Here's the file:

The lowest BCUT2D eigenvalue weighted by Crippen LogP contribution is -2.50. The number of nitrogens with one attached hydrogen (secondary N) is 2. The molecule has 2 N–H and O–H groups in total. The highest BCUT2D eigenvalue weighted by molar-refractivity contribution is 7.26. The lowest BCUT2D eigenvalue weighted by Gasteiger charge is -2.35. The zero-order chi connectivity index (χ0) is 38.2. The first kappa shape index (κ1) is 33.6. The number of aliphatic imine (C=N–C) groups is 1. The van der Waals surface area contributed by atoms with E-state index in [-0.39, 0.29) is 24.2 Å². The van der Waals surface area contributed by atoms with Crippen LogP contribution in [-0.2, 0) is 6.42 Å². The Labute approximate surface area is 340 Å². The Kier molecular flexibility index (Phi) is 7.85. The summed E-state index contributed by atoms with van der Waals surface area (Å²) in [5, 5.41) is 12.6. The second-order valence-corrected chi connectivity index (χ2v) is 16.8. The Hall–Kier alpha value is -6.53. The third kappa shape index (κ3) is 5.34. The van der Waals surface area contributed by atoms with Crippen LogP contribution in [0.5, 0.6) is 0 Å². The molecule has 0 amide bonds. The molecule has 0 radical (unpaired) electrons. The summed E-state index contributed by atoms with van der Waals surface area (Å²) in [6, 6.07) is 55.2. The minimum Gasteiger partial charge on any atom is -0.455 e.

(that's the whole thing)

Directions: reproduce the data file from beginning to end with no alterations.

The lowest BCUT2D eigenvalue weighted by Crippen LogP contribution is -2.50. The number of nitrogens with one attached hydrogen (secondary N) is 2. The molecule has 2 N–H and O–H groups in total. The highest BCUT2D eigenvalue weighted by molar-refractivity contribution is 7.26. The lowest BCUT2D eigenvalue weighted by Gasteiger charge is -2.35. The zero-order chi connectivity index (χ0) is 38.2. The first kappa shape index (κ1) is 33.6. The number of aliphatic imine (C=N–C) groups is 1. The van der Waals surface area contributed by atoms with E-state index in [-0.39, 0.29) is 24.2 Å². The van der Waals surface area contributed by atoms with Crippen LogP contribution in [-0.2, 0) is 6.42 Å². The Labute approximate surface area is 340 Å². The Kier molecular flexibility index (Phi) is 7.85. The summed E-state index contributed by atoms with van der Waals surface area (Å²) in [5, 5.41) is 12.6. The second-order valence-corrected chi connectivity index (χ2v) is 16.8. The Hall–Kier alpha value is -6.53. The third kappa shape index (κ3) is 5.34. The van der Waals surface area contributed by atoms with Crippen LogP contribution in [0.5, 0.6) is 0 Å². The molecule has 0 amide bonds. The molecule has 0 radical (unpaired) electrons. The summed E-state index contributed by atoms with van der Waals surface area (Å²) in [6, 6.07) is 55.2. The minimum Gasteiger partial charge on any atom is -0.455 e.